Prince William and Golf Course Developments

A golf course can probably be built and operated without serious damage to the aquatic environment, although many result in negative impacts. The cumulative impacts of Prince William's many golf courses are largely unknown and, because two-thirds of Prince William lies in the Occoquan Watershed, of special concern. The Occoquan Land Use survey shows that in 2000 there were 2060 acres of golf courses in the Occoquan Watershed. Fifty-two percent of these acres are in Prince William, which represents about 40% of the total watershed area.

The effect of a golf course on water quality is comparable that of an area developed with half-acre houses, which is about 25% impervious surface. Within a small watershed, when more than 50% of the total acres are golf courses the result is moderate to severe degradation of water quality - waterways that are not suitable for drinking, swimming or fishing.

Golf courses impact both surface and groundwater. The groundwater supply in western Prince William, where additional golf courses are planned, is regulated by the underground rock structure, soil type, rainfall amount, lay of the land and ground cover. Prince William's groundwater supply is heavily dependent on rainfall because of land structure. During dry weather and periods of drought, the inflow of water to nontidal wetlands and streams comes from groundwater. The volume of this inflow, which is dependent on the groundwater supply, affects the water quality of surface waters in the Occoquan reservoir watershed. In addition, a majority of western Prince William residents depend on groundwater for their drinking water supply.

No comprehensive groundwater study for Prince William County has occurred for nearly 20 years. The Prince William County groundwater study required by the 1998 Comprehensive Plan has been deferred to an undetermined date. Studies completed for individual golf courses do not address cumulative impacts at any scale. Existing studies that focus solely on the recharge rate for specific golf courses are incomplete and of limited value.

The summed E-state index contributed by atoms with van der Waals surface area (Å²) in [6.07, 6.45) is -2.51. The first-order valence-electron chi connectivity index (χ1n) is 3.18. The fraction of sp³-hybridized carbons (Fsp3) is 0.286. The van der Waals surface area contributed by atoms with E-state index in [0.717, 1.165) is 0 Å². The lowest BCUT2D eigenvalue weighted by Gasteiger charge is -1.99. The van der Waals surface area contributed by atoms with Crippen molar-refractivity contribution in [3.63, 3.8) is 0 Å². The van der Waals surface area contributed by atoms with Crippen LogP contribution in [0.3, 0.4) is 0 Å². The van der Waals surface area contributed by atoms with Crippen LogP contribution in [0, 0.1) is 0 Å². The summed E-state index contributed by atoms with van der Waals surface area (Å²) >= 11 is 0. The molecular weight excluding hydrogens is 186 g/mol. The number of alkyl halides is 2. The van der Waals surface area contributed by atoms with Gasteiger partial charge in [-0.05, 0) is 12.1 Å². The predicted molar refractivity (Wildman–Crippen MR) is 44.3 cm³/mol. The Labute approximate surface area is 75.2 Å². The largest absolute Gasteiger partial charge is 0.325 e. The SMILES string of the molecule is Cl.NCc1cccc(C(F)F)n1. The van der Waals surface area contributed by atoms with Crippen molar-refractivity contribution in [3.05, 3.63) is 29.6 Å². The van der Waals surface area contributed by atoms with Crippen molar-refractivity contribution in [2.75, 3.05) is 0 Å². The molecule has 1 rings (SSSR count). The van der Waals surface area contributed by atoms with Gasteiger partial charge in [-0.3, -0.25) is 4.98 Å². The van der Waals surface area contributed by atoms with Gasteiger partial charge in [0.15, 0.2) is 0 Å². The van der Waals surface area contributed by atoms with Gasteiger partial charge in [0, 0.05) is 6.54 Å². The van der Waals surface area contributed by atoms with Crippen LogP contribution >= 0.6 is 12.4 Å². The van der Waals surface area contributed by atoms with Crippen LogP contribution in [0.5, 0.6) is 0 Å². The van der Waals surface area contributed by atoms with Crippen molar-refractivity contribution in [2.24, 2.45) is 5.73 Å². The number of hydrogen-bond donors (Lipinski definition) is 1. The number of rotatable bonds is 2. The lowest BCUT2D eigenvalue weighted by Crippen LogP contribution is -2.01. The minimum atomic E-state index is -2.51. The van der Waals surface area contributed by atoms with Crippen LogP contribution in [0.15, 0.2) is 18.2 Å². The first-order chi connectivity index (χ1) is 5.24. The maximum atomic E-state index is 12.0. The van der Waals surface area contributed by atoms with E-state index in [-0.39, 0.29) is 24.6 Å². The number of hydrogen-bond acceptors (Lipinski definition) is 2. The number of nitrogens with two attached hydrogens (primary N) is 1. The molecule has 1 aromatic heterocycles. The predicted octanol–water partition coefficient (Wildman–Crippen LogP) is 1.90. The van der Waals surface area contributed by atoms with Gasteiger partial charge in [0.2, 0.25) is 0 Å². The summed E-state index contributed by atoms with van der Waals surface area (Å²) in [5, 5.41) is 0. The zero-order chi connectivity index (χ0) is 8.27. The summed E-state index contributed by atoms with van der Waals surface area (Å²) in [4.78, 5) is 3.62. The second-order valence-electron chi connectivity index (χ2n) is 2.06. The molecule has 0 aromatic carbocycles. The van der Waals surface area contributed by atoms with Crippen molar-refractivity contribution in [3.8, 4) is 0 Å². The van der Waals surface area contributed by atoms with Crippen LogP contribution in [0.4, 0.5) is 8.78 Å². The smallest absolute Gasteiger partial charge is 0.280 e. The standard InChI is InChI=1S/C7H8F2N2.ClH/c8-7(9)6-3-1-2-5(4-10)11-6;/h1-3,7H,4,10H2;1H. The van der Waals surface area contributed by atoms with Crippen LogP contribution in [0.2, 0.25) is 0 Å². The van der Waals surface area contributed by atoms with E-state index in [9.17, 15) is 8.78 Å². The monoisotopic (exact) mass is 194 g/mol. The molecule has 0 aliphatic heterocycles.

A Maryland study shows that on average 23% of the annual rainfall (43 inches) will soak into the ground. This is equivalent to one quarter-million gallons of groundwater recharge per acre per year. EPA studies show that conversion of forested land to managed turfgrass decreases the amount of water that soaks into the ground by 15%. Golf courses also bring additional homes and community facilities to nearby acres. The groundwater recharge rate for areas converted to parking lots, roads, clubhouses and houses is reduced by 100%.

The quantity of fertilizers applied to turfgrass is about the same as that used on cropland. The potential for these to leach to groundwater is high. Nitrogen (nitrates) is of special concern. An average of 5 - 10% of nitrogen fertilizers leaches to groundwater, and up to 84% can infiltrate to groundwater. Golf course grass is mowed to short heights, which attracts many pests. Groundskeepers use preventative strategies, which results in the regular use of a variety of pesticides. The Integrated Pest Management control strategies used by many golf courses reduce pesticide use by 50%. But golf courses still use three to four times the amount of pesticides as cropfields. Birds and other wildlife are frequent victims of turfgrass pesticides.

What are the additional impacts when accidents occur? Accidents involving golf course chemicals can result in serious degradation of ground and surface water. A recent accident involving pesticides at an Arlington County golf course resulted in the rapid demise of all living organisms in Donaldson Run. The value lost in habitat is compounded by costs incurred to mitigate the damage.

Golf courses in western Prince William will use large quantities of groundwater. The Virginia State Water Control Board's 1986 statistics show that golf courses use an average of 27,000 to 223,000 gallons of water per day over the course on a year. A Maryland study shows that an 18-hole golf course in the metropolitan D.C. area uses 100,000 to 150,000 gallons per day. As little as 10% of this water filters back into the ground: virtually all the water evapotranspirates into the atmosphere.

This covers some, but not all, of the environmental impacts that could result from unchecked golf course development in Prince William. It is clear that land use impacts to the water supply in the Occoquan Watershed cannot be disregarded. These impacts would affect the current Prince William residents with wells and the 1.2 million Northern Virginia residents who rely on the Occoquan Reservoir for their drinking water.

Land Use Planning